Development of insulin resistance and its relation to diet in the obese child
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- Cañete, R., Gil-Campos, M., Aguilera, C.M. et al. Eur J Nutr (2007) 46: 181. doi:10.1007/s00394-007-0648-9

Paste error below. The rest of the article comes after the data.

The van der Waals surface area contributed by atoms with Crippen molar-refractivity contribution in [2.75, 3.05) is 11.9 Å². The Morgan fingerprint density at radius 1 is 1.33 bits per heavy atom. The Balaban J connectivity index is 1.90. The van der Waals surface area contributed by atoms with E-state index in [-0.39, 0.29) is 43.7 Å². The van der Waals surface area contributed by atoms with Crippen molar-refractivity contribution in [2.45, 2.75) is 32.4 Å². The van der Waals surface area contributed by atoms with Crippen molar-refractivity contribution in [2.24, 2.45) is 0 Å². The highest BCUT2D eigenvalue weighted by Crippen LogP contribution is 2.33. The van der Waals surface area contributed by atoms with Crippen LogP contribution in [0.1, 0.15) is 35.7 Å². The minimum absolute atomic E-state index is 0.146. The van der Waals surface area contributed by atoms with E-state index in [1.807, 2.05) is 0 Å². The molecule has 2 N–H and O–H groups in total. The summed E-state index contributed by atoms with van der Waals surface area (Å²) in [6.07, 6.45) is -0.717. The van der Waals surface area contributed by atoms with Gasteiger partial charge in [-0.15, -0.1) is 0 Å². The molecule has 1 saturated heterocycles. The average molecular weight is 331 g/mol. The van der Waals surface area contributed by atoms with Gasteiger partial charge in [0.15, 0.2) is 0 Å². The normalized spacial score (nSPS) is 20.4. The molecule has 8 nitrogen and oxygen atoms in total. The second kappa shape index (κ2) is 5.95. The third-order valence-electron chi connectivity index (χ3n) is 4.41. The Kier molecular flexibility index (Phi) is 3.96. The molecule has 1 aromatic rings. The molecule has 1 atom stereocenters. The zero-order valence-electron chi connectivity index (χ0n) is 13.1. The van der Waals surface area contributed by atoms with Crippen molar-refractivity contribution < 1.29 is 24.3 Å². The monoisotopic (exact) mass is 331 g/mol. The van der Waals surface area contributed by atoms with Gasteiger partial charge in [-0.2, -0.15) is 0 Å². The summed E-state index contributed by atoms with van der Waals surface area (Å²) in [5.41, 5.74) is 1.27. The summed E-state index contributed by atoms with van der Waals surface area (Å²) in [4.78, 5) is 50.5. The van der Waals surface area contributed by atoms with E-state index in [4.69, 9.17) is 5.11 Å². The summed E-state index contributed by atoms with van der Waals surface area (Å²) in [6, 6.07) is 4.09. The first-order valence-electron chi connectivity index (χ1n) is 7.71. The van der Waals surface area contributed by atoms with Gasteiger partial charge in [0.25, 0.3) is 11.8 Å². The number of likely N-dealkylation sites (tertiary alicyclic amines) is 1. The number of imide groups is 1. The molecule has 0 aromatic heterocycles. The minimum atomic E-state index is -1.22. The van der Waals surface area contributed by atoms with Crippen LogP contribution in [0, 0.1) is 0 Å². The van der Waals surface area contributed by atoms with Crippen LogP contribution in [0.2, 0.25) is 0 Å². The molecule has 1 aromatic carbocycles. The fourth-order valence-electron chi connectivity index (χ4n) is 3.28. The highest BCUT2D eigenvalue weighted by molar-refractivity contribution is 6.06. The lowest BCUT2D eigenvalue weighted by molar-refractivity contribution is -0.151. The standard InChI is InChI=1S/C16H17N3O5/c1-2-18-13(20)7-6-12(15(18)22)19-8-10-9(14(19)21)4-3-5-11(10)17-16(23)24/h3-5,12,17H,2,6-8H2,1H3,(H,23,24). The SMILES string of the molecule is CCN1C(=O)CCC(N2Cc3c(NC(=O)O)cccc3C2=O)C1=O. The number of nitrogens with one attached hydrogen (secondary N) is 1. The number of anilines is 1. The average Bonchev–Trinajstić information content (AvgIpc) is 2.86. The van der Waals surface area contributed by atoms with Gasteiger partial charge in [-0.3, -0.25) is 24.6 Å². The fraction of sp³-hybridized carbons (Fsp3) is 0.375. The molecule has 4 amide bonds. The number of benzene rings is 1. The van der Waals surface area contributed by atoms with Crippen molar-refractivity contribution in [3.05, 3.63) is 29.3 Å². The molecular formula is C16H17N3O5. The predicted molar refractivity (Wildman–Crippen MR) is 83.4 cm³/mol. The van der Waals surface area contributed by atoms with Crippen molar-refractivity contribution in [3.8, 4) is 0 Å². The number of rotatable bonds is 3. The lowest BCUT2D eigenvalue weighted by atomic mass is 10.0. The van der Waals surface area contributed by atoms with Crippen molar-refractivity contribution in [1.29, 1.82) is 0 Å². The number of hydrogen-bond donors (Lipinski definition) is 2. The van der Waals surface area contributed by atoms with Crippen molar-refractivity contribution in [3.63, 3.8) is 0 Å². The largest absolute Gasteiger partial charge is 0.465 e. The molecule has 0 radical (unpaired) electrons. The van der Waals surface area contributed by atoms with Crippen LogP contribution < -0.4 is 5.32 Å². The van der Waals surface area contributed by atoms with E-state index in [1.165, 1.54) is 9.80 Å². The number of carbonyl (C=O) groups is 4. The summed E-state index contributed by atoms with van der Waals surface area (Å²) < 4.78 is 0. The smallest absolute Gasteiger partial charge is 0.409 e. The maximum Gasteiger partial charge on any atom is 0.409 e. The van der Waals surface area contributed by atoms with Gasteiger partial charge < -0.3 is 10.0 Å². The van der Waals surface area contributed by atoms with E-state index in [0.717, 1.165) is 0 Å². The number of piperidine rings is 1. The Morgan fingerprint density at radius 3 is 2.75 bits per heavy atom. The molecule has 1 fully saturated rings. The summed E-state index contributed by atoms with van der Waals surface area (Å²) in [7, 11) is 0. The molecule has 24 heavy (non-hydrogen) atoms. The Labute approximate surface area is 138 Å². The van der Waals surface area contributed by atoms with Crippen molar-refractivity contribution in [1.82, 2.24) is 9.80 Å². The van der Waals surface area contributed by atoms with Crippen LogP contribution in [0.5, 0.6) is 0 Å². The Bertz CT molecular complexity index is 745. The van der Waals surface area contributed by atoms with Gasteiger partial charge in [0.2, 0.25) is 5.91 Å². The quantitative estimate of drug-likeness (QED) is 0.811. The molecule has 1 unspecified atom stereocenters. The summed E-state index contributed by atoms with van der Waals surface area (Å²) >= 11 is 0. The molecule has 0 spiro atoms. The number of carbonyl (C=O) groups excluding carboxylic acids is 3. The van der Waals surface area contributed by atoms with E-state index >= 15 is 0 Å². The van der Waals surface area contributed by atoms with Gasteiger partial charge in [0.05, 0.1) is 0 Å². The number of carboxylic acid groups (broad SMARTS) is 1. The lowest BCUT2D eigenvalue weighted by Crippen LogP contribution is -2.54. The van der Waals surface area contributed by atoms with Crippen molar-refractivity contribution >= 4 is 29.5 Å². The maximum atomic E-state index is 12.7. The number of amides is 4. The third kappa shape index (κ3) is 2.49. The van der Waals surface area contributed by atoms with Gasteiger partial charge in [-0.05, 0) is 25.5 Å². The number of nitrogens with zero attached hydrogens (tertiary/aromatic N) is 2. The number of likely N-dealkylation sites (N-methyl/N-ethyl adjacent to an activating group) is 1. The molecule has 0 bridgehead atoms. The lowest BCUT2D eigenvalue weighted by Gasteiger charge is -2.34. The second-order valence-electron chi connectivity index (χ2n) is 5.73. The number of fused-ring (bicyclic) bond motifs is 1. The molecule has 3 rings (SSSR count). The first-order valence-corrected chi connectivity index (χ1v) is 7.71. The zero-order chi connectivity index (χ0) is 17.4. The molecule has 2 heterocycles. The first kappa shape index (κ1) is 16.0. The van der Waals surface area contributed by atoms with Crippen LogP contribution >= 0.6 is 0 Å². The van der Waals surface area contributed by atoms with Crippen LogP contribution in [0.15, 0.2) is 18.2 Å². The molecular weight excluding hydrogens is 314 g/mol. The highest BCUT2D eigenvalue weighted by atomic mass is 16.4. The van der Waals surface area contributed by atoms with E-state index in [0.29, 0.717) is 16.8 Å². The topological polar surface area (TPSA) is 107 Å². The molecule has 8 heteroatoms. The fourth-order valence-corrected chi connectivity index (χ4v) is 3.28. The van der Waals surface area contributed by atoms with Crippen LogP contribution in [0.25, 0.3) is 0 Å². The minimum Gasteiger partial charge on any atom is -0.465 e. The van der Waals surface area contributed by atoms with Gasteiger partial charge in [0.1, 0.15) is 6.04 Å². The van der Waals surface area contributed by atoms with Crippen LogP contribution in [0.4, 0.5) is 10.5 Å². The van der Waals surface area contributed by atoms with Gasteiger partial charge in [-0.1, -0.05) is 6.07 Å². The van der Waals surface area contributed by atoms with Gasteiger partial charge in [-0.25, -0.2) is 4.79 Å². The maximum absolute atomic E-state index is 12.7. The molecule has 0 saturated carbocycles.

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The incidence rate of obesity in youth has continued to increase worldwide and about 30% of obese children display insulin resistance (IR) and other metabolic abnormalities. The present study reviews the mechanisms for development of IR in the obese child and possible links between IR and dietary factors in childhood and adolescence. Although increased concentrations of plasma free fatty acids (FFA) and their counter part at intracellular level, long-chain acyl-coenzyme A (LC acyl-CoA), have been related to the early onset of IR in childhood obesity, a new endocrine paradigm states that adipose tissue secretes a wide variety of hormones and cytokines that regulate lipid energy metabolism. These hormonal changes precede any changes in metabolites such as FFA and glucose and appear to be associated with early IR in childhood. Excessive caloric intake increases IR in children; opposite, substantial reduction of overweight achieved by a hypocaloric diet decreases it. Elevated consumption of animal protein, particularly in early life, as well as diets rich in saturated, trans, and n-6 polyunsaturated fatty acids, and diets with a high carbohydrate to fat ratio, besides a high glycaemic and low-fiber diet also appear to exacerbate adiposity and IR.